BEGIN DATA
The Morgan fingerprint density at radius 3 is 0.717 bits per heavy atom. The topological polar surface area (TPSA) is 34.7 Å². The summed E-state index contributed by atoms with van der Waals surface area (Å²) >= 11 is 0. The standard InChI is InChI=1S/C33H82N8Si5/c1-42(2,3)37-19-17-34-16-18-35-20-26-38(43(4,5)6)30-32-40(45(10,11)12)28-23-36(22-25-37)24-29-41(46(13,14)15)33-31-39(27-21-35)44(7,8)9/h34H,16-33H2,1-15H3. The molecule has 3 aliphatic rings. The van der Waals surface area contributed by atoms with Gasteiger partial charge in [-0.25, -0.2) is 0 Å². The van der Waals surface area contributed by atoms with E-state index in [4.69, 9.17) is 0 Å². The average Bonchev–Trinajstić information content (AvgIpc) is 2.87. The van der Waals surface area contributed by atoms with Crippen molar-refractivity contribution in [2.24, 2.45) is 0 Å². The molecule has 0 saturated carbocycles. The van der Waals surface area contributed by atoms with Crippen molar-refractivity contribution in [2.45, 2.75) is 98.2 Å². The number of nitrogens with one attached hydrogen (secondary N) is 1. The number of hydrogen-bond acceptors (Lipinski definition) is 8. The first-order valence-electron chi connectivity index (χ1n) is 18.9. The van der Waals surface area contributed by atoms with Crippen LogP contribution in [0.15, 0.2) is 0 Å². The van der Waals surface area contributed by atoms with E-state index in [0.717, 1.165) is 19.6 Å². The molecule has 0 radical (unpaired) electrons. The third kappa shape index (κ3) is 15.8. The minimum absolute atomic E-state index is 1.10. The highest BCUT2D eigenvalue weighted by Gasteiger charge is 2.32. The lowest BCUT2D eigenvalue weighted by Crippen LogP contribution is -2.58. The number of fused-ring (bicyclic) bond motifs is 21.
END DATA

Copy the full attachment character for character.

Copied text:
The Morgan fingerprint density at radius 3 is 0.717 bits per heavy atom. The topological polar surface area (TPSA) is 34.7 Å². The summed E-state index contributed by atoms with van der Waals surface area (Å²) >= 11 is 0. The standard InChI is InChI=1S/C33H82N8Si5/c1-42(2,3)37-19-17-34-16-18-35-20-26-38(43(4,5)6)30-32-40(45(10,11)12)28-23-36(22-25-37)24-29-41(46(13,14)15)33-31-39(27-21-35)44(7,8)9/h34H,16-33H2,1-15H3. The molecule has 3 aliphatic rings. The van der Waals surface area contributed by atoms with Gasteiger partial charge in [-0.25, -0.2) is 0 Å². The van der Waals surface area contributed by atoms with E-state index in [4.69, 9.17) is 0 Å². The average Bonchev–Trinajstić information content (AvgIpc) is 2.87. The van der Waals surface area contributed by atoms with Crippen molar-refractivity contribution in [2.24, 2.45) is 0 Å². The molecule has 0 saturated carbocycles. The van der Waals surface area contributed by atoms with Crippen molar-refractivity contribution in [2.45, 2.75) is 98.2 Å². The number of nitrogens with one attached hydrogen (secondary N) is 1. The number of hydrogen-bond acceptors (Lipinski definition) is 8. The first-order valence-electron chi connectivity index (χ1n) is 18.9. The van der Waals surface area contributed by atoms with Crippen LogP contribution in [0.15, 0.2) is 0 Å². The van der Waals surface area contributed by atoms with E-state index in [0.717, 1.165) is 19.6 Å². The molecule has 0 radical (unpaired) electrons. The third kappa shape index (κ3) is 15.8. The minimum absolute atomic E-state index is 1.10. The highest BCUT2D eigenvalue weighted by Gasteiger charge is 2.32. The lowest BCUT2D eigenvalue weighted by Crippen LogP contribution is -2.58. The number of fused-ring (bicyclic) bond motifs is 21.